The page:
Kathryn Diehl Education reviewer Lima, Ohio
Diane Ravitch’s Commentary (“Bring Literature and History Back to Elementary Schools,” Education Week, Jan. 11, 1984) hits the center of the target. The essay omits only one major pertinent point--the reason that elementary test scores give the very misleading impression that all is well in the elementary grades.
During the mid- to late-1970’s, the major achievement tests were rewritten and “re-normed” downward. This occurrence, which has happened several times over the past 40 years, temporarily provides better scores. In truth, the standards have fallen over the years since the 1930’s.
The slightly better scores were touted to the news media by the reading establishment as proof that the elementary reading problem had been “solved” and that all attention should be diverted to high-school problems, somehow missing the points that the “gain” was very small--from an abysmal level on the average--and that millions of children still score well below grade level throughout the elementary grades. Most of the news media have blindly followed in the direction they were misled; I’m glad to see that you are not following the herd.
May I suggest that you present a detailed review of the new section of Jeanne Chall’s new edition of Learning To Read: The Great Debate, which gives the real reasons literacy is so poor in most schools. Ms. Ravitch is quite right in asking whether this “incredible phenomenon” of the ousting of real literature from the grade schools is a “product of the reading profession’s fascination with the ‘whole-word’ or ‘look-say’ instruction.” Precisely so, and not only is the reading profession “fascinated” with the wrong methods, but it persists in using them in spite of years of research discrediting the methods, as Ms. Chall points out.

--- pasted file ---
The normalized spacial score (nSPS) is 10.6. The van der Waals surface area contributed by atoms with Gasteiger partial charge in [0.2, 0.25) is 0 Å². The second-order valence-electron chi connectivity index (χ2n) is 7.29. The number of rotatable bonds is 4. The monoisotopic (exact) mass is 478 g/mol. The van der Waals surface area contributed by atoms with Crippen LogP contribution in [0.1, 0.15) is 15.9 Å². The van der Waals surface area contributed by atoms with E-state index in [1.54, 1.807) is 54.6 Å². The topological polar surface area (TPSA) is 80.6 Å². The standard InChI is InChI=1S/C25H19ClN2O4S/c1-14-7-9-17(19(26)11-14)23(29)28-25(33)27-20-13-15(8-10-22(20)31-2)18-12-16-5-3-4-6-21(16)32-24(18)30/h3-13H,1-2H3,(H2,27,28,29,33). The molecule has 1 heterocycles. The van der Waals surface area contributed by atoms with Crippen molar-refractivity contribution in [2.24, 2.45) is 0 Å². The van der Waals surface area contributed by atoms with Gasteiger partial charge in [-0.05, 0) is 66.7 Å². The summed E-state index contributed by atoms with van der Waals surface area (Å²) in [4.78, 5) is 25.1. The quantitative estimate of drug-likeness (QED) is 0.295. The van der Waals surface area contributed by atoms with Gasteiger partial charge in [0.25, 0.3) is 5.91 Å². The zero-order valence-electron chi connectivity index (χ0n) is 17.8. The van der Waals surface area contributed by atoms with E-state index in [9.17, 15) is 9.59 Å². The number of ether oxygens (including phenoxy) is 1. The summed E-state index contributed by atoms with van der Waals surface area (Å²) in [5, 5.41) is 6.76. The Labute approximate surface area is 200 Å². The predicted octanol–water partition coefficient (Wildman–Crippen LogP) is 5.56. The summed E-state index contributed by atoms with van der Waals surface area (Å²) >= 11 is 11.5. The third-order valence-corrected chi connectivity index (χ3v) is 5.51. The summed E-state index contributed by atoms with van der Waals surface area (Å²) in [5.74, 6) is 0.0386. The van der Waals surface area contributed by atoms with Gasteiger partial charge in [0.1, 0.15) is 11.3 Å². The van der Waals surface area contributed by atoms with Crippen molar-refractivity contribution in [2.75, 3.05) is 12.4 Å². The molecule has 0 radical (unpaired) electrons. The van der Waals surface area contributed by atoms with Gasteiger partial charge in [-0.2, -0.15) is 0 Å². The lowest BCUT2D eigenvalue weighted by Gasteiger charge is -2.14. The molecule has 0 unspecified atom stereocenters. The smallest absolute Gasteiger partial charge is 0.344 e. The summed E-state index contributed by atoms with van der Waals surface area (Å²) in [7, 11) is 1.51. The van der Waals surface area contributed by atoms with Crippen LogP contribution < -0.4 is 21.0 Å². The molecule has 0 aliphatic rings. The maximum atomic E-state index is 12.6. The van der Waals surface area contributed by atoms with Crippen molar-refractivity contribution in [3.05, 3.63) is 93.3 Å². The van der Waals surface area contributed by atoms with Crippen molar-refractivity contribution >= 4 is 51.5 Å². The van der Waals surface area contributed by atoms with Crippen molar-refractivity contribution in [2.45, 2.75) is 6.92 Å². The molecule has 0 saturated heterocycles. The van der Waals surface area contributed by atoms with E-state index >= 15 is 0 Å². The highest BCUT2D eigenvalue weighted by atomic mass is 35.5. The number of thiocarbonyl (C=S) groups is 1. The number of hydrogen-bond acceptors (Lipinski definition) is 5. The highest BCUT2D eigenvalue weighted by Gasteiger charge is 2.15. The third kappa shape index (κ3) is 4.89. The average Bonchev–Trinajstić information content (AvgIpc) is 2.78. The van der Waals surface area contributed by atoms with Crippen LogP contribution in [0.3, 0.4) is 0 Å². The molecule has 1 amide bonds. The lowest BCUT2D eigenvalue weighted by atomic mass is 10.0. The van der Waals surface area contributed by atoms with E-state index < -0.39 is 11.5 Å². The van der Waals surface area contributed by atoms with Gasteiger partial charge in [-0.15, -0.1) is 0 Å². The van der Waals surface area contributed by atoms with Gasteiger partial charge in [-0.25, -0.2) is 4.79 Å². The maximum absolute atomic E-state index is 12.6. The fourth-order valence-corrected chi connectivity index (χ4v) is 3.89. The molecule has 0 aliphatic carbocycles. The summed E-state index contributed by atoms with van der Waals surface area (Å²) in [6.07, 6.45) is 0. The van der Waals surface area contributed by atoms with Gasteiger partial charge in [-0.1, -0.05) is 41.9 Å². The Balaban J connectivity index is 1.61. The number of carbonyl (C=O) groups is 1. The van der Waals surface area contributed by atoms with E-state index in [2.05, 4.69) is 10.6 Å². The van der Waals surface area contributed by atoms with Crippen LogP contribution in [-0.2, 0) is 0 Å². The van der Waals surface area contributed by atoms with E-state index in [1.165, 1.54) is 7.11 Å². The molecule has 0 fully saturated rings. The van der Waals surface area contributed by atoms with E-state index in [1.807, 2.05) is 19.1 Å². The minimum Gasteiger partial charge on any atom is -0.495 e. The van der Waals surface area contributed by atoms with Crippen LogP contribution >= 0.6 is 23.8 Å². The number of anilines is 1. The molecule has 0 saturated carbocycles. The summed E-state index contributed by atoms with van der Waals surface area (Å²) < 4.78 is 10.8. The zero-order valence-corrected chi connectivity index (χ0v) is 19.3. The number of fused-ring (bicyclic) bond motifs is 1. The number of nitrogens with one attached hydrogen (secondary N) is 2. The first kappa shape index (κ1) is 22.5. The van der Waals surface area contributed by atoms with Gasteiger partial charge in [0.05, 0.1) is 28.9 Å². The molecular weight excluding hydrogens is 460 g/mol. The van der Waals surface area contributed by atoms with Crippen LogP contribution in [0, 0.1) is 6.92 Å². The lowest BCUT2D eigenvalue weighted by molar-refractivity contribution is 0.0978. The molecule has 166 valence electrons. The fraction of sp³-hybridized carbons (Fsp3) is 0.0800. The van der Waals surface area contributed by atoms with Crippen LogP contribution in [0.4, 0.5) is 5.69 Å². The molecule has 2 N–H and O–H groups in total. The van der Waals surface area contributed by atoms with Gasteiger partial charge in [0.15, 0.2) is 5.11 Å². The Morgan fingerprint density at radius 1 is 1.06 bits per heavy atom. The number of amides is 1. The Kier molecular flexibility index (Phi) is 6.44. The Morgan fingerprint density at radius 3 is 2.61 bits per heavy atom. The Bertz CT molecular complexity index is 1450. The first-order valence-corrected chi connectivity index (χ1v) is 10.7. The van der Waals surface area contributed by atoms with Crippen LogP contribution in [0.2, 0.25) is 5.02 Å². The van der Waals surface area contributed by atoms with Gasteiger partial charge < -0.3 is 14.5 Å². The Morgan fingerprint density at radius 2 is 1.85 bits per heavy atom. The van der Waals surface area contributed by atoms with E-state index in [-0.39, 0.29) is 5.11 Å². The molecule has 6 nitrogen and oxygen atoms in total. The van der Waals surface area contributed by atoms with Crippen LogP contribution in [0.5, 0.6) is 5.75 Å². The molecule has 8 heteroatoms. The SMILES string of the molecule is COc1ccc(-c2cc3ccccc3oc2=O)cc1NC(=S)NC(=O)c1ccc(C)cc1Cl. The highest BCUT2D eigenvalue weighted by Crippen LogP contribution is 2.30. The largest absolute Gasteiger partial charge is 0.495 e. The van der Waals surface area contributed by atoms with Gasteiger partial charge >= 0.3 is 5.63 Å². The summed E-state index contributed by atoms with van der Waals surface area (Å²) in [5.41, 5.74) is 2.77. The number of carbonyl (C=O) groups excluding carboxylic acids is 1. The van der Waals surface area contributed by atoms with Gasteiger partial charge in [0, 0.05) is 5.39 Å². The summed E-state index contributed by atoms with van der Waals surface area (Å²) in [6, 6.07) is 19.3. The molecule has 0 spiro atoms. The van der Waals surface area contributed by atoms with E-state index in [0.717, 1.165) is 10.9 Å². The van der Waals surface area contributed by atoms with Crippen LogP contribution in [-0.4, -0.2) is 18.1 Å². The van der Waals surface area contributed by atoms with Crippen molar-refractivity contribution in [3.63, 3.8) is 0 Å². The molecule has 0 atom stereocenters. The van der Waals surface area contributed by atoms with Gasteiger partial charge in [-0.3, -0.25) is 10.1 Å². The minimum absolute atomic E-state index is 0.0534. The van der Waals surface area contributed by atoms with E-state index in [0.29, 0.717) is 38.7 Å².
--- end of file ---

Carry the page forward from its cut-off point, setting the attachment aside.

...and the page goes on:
The corollary suggestion would be that you avoid a typical “psycholinguistic theory” review from the reading world, as these are the people who do not accept any of the research and will not accept it in Ms. Chall’s new section. (Psycholingusitics is just the new 1980’s name for the old “look-say” theory; it is entrenched in most colleges’ education departments as though in cement.) On the other hand, perhaps the garden-variety reviewer outside the reading field would have difficulty understanding the tremendous difference between the two kinds of ''phonics,” and therefore the “passionate” controversy Ms. Chall discusses.
John Jarolimek Professor of Education University of Washington Seattle, Wash.
It seems incredible that a scholar of the stature of Diane Ravitch would base her remarks in her Commentary on the status of elementary-school social studies on the opinions of one unnamed “magazine social-studies consultant.”
Both Ms. Ravitch and the consultant seem to have chosen to overlook a considerable amount of easily obtained evidence to show that they are in error in assuming that social-studies teachers and professionals are embracing “process” skills such as “student inquiry, social problem solving, and helping kids learn to think” as the major emphasis of the social-studies curriculum.
For years, the professional literature, children’s social-studies textbooks, and texts on teaching methods and curriculum, as well as several documents published by the National Council for the Social Studies, have called for a balance among outcomes that stress knowledge and information (including history and geography), values and beliefs, and related skills.